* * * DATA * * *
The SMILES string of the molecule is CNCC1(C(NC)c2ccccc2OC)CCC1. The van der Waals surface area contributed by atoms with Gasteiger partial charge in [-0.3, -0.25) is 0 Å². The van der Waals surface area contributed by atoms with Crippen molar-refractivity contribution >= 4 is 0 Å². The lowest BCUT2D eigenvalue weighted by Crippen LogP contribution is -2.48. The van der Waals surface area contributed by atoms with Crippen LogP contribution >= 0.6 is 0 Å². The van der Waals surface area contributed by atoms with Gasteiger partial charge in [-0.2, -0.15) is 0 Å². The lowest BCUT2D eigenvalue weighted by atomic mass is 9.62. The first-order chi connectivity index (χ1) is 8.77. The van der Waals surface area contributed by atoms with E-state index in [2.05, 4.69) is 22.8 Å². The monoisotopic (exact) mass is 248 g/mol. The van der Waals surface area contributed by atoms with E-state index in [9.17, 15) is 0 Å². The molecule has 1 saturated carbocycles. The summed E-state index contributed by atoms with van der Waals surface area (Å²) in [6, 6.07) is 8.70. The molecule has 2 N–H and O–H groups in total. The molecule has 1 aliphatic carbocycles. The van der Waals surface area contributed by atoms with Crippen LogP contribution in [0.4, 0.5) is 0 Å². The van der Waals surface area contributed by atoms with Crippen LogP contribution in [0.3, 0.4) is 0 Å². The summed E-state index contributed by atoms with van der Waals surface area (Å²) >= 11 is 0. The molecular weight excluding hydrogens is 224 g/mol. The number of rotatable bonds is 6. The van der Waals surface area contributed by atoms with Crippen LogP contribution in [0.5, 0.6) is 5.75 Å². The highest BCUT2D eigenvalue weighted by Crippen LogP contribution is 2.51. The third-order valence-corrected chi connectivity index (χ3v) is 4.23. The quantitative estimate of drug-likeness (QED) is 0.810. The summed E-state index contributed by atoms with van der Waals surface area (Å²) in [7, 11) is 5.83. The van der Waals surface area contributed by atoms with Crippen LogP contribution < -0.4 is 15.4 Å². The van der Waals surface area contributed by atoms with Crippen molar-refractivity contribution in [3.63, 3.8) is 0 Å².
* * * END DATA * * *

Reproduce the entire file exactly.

The SMILES string of the molecule is CNCC1(C(NC)c2ccccc2OC)CCC1. The van der Waals surface area contributed by atoms with Gasteiger partial charge in [-0.3, -0.25) is 0 Å². The van der Waals surface area contributed by atoms with Crippen molar-refractivity contribution >= 4 is 0 Å². The lowest BCUT2D eigenvalue weighted by Crippen LogP contribution is -2.48. The van der Waals surface area contributed by atoms with Crippen LogP contribution >= 0.6 is 0 Å². The van der Waals surface area contributed by atoms with Gasteiger partial charge in [-0.2, -0.15) is 0 Å². The lowest BCUT2D eigenvalue weighted by atomic mass is 9.62. The first-order chi connectivity index (χ1) is 8.77. The van der Waals surface area contributed by atoms with E-state index in [2.05, 4.69) is 22.8 Å². The monoisotopic (exact) mass is 248 g/mol. The van der Waals surface area contributed by atoms with E-state index in [9.17, 15) is 0 Å². The molecule has 1 saturated carbocycles. The summed E-state index contributed by atoms with van der Waals surface area (Å²) in [6, 6.07) is 8.70. The molecule has 2 N–H and O–H groups in total. The molecule has 1 aliphatic carbocycles. The van der Waals surface area contributed by atoms with Crippen LogP contribution in [0.4, 0.5) is 0 Å². The van der Waals surface area contributed by atoms with Crippen LogP contribution in [0.3, 0.4) is 0 Å². The summed E-state index contributed by atoms with van der Waals surface area (Å²) >= 11 is 0. The molecular weight excluding hydrogens is 224 g/mol. The number of rotatable bonds is 6. The van der Waals surface area contributed by atoms with Crippen LogP contribution in [0.5, 0.6) is 5.75 Å². The highest BCUT2D eigenvalue weighted by Crippen LogP contribution is 2.51. The third-order valence-corrected chi connectivity index (χ3v) is 4.23. The quantitative estimate of drug-likeness (QED) is 0.810. The summed E-state index contributed by atoms with van der Waals surface area (Å²) in [7, 11) is 5.83. The van der Waals surface area contributed by atoms with Crippen LogP contribution < -0.4 is 15.4 Å². The van der Waals surface area contributed by atoms with Crippen molar-refractivity contribution in [3.63, 3.8) is 0 Å².